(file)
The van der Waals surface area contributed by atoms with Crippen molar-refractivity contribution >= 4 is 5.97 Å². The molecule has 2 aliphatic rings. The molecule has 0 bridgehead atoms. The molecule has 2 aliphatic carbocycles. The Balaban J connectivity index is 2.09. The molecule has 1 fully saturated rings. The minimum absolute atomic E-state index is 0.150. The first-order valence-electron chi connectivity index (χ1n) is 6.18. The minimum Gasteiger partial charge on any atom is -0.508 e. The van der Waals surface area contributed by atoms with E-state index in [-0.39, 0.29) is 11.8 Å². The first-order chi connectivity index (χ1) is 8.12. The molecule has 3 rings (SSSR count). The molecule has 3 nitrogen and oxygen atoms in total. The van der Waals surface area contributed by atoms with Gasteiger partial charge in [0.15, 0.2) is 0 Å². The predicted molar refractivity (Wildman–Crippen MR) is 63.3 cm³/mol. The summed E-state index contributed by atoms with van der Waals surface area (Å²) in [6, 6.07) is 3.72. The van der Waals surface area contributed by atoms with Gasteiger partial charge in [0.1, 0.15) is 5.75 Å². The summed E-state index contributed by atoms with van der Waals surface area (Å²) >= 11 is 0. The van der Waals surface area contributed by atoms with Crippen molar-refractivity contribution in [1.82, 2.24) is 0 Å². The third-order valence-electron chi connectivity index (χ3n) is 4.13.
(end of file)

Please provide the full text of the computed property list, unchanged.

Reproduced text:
The van der Waals surface area contributed by atoms with Crippen molar-refractivity contribution >= 4 is 5.97 Å². The molecule has 2 aliphatic rings. The molecule has 0 bridgehead atoms. The molecule has 2 aliphatic carbocycles. The Balaban J connectivity index is 2.09. The molecule has 1 fully saturated rings. The minimum absolute atomic E-state index is 0.150. The first-order valence-electron chi connectivity index (χ1n) is 6.18. The minimum Gasteiger partial charge on any atom is -0.508 e. The van der Waals surface area contributed by atoms with E-state index in [-0.39, 0.29) is 11.8 Å². The first-order chi connectivity index (χ1) is 8.12. The molecule has 3 rings (SSSR count). The molecule has 3 nitrogen and oxygen atoms in total. The van der Waals surface area contributed by atoms with Gasteiger partial charge in [0.15, 0.2) is 0 Å². The predicted molar refractivity (Wildman–Crippen MR) is 63.3 cm³/mol. The summed E-state index contributed by atoms with van der Waals surface area (Å²) in [6, 6.07) is 3.72. The van der Waals surface area contributed by atoms with Gasteiger partial charge in [0.1, 0.15) is 5.75 Å². The summed E-state index contributed by atoms with van der Waals surface area (Å²) >= 11 is 0. The van der Waals surface area contributed by atoms with Crippen molar-refractivity contribution in [1.82, 2.24) is 0 Å². The third-order valence-electron chi connectivity index (χ3n) is 4.13.